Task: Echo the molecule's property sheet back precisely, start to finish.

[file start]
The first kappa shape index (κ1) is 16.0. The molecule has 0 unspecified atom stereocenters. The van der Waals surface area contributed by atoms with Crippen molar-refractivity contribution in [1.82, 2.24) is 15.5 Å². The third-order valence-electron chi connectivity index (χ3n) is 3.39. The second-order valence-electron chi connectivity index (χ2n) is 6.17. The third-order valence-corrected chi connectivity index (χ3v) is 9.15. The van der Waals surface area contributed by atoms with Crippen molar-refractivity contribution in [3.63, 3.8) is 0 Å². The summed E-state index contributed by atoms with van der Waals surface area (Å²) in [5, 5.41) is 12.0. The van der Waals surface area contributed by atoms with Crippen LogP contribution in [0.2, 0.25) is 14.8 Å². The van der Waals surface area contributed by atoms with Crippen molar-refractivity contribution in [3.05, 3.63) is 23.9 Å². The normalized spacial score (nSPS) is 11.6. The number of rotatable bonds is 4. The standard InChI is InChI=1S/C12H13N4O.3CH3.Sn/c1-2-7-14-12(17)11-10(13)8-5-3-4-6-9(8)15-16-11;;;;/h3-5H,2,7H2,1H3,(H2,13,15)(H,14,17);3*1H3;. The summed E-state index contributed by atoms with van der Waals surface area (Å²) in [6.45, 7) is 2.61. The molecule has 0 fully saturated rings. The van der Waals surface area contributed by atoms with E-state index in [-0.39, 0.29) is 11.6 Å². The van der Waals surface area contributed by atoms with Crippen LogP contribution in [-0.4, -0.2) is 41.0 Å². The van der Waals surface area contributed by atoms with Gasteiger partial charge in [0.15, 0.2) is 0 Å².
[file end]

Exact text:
The first kappa shape index (κ1) is 16.0. The molecule has 0 unspecified atom stereocenters. The van der Waals surface area contributed by atoms with Crippen molar-refractivity contribution in [1.82, 2.24) is 15.5 Å². The third-order valence-electron chi connectivity index (χ3n) is 3.39. The second-order valence-electron chi connectivity index (χ2n) is 6.17. The third-order valence-corrected chi connectivity index (χ3v) is 9.15. The van der Waals surface area contributed by atoms with Crippen molar-refractivity contribution in [3.63, 3.8) is 0 Å². The summed E-state index contributed by atoms with van der Waals surface area (Å²) in [5, 5.41) is 12.0. The van der Waals surface area contributed by atoms with Crippen LogP contribution in [0.2, 0.25) is 14.8 Å². The van der Waals surface area contributed by atoms with Crippen molar-refractivity contribution in [3.05, 3.63) is 23.9 Å². The normalized spacial score (nSPS) is 11.6. The number of rotatable bonds is 4. The standard InChI is InChI=1S/C12H13N4O.3CH3.Sn/c1-2-7-14-12(17)11-10(13)8-5-3-4-6-9(8)15-16-11;;;;/h3-5H,2,7H2,1H3,(H2,13,15)(H,14,17);3*1H3;. The summed E-state index contributed by atoms with van der Waals surface area (Å²) in [6.45, 7) is 2.61. The molecule has 0 fully saturated rings. The van der Waals surface area contributed by atoms with E-state index in [-0.39, 0.29) is 11.6 Å². The van der Waals surface area contributed by atoms with Crippen LogP contribution in [-0.4, -0.2) is 41.0 Å². The van der Waals surface area contributed by atoms with Gasteiger partial charge in [0.15, 0.2) is 0 Å².